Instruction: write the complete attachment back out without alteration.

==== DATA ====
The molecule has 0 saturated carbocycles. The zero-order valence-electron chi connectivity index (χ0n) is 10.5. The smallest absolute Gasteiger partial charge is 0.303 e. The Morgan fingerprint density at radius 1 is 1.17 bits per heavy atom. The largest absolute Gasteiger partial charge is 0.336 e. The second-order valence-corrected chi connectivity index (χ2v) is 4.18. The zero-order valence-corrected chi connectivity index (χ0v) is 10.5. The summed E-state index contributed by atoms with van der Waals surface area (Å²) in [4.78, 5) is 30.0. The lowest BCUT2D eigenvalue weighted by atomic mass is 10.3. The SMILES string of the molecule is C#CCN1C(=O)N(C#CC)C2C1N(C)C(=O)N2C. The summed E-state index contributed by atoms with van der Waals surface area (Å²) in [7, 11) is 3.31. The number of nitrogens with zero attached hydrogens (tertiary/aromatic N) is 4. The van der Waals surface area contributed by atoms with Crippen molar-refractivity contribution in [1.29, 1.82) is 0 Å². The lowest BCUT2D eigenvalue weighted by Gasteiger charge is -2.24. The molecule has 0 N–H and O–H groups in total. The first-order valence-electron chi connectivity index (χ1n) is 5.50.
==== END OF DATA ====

The molecule has 0 saturated carbocycles. The zero-order valence-electron chi connectivity index (χ0n) is 10.5. The smallest absolute Gasteiger partial charge is 0.303 e. The Morgan fingerprint density at radius 1 is 1.17 bits per heavy atom. The largest absolute Gasteiger partial charge is 0.336 e. The second-order valence-corrected chi connectivity index (χ2v) is 4.18. The zero-order valence-corrected chi connectivity index (χ0v) is 10.5. The summed E-state index contributed by atoms with van der Waals surface area (Å²) in [4.78, 5) is 30.0. The lowest BCUT2D eigenvalue weighted by atomic mass is 10.3. The SMILES string of the molecule is C#CCN1C(=O)N(C#CC)C2C1N(C)C(=O)N2C. The summed E-state index contributed by atoms with van der Waals surface area (Å²) in [7, 11) is 3.31. The number of nitrogens with zero attached hydrogens (tertiary/aromatic N) is 4. The van der Waals surface area contributed by atoms with Crippen molar-refractivity contribution in [1.29, 1.82) is 0 Å². The lowest BCUT2D eigenvalue weighted by Gasteiger charge is -2.24. The molecule has 0 N–H and O–H groups in total. The first-order valence-electron chi connectivity index (χ1n) is 5.50.